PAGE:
Peter ends the first chapter of his second epistle by offering assurance to his readers. He assures them that the Scripture is worth paying attention to. What makes the prophetic words of Scripture so worthy of their attention is that their source is God Himself. This hasn’t crawled out from the wild imaginations of past madmen. The assurance doesn’t stop there. Continue reading →
“The kingdom of heaven is like treasure hidden in a field, which a man found and covered up. Then in his joy he goes and sells all that he has and buys that field.
“Again, the kingdom of heaven is like a merchant in search of fine pearls, who, on finding one pearl of great value, went and sold all that he had and bought it.
There’s a giddiness that accompanies seeing some amazing product that you just have to own. Sometimes, just as soon as that pleasure arrives, it vanishes the moment our eyes turn to the price tag. No way. How can this be?! But I want it! If only there was a way! That’s when we start doing the math in our heads. Maybe I could afford it if I stretch the pennies here or sell this other thing! But it’s no use. That price tag ruins everything! Continue reading →
One day I was having a conversation with someone I know that is a member of a congregation where the teaching is run-of-the-mill-purpose-driven-evangelicalism. We would normally catch up every Monday and Thursday to find out what the teaching was like the day before in order to do some theological repair work. On this particular day, this person told me that their pastor spoke about Nehemiah. Before they continued, I said, “Let me guess… The sermon was about how God has called us to do something great the way He called Nehemiah to rebuild the temple. And because this is a calling from God, we will undoubtedly run into times of difficulty the way that Nehemiah did. But if we persevere, we can get the results the way Nehemiah did.” Continue reading →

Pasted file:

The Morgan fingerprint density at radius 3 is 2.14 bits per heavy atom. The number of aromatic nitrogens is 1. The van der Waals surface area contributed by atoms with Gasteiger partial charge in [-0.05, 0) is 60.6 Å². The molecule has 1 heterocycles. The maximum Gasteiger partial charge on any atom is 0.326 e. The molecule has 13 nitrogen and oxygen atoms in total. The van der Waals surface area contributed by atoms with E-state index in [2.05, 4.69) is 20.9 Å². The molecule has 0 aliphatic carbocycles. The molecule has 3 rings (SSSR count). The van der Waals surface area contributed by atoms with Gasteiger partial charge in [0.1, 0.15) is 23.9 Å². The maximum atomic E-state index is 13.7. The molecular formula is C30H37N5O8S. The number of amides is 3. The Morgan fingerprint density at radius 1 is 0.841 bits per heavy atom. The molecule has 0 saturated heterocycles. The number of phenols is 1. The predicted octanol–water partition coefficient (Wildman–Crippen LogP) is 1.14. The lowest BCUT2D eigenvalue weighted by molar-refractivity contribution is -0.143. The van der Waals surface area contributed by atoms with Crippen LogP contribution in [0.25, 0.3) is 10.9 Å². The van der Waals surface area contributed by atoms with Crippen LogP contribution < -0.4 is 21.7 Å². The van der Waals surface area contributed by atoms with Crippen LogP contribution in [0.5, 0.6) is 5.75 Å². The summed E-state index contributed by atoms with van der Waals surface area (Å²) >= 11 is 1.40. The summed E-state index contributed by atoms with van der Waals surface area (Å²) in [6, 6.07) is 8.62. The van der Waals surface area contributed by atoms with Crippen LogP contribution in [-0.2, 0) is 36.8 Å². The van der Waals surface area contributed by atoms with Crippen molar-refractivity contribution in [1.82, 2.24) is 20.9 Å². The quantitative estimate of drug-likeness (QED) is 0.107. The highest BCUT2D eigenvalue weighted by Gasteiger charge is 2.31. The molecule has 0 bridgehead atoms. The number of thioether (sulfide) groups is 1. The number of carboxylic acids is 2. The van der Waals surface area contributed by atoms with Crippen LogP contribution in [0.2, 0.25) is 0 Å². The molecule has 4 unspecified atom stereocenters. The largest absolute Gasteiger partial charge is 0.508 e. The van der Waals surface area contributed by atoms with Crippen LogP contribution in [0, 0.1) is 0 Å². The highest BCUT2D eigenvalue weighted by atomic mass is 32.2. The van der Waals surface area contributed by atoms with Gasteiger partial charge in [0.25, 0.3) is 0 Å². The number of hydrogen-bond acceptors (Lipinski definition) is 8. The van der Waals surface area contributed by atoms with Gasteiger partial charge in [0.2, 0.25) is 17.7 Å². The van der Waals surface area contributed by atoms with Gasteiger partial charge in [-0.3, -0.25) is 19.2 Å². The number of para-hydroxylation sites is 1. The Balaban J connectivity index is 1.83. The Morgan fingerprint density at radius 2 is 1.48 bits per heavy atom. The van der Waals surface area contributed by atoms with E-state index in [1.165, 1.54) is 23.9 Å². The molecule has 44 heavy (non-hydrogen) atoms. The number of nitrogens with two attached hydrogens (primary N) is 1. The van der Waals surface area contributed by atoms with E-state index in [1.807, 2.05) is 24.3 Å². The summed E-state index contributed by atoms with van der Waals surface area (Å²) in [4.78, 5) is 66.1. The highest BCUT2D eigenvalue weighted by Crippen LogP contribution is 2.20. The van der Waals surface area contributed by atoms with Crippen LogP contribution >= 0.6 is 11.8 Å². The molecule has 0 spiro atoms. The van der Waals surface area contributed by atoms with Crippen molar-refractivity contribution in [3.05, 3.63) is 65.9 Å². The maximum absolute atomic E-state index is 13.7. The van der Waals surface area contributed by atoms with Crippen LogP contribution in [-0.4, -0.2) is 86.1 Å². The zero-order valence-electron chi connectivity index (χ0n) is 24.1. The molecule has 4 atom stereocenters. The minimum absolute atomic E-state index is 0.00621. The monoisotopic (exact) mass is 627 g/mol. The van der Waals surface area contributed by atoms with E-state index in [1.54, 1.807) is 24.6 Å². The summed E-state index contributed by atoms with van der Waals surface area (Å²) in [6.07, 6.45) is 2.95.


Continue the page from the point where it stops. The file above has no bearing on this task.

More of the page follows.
1 On the third day there was a wedding at Cana in Galilee, and the mother of Jesus was there. 2 Jesus also was invited to the wedding with his disciples. 3 When the wine ran out, the mother of Jesus said to him, “They have no wine.” 4 And Jesus said to her, “Woman, what does this have to do with me? My hour has not yet come.” 5 His mother said to the servants, “Do whatever he tells you.”
6 Now there were six stone water jars there for the Jewish rites of purification, each holding twenty or thirty gallons. 7 Jesus said to the servants, “Fill the jars with water.” And they filled them up to the brim. 8 And he said to them, “Now draw some out and take it to the master of the feast.” So they took it. 9 When the master of the feast tasted the water now become wine, and did not know where it came from (though the servants who had drawn the water knew), the master of the feast called the bridegroom 10 and said to him, “Everyone serves the good wine first, and when people have drunk freely, then the poor wine. But you have kept the good wine until now.” 11 This, the first of his signs, Jesus did at Cana in Galilee, and manifested his glory. And his disciples believed in him.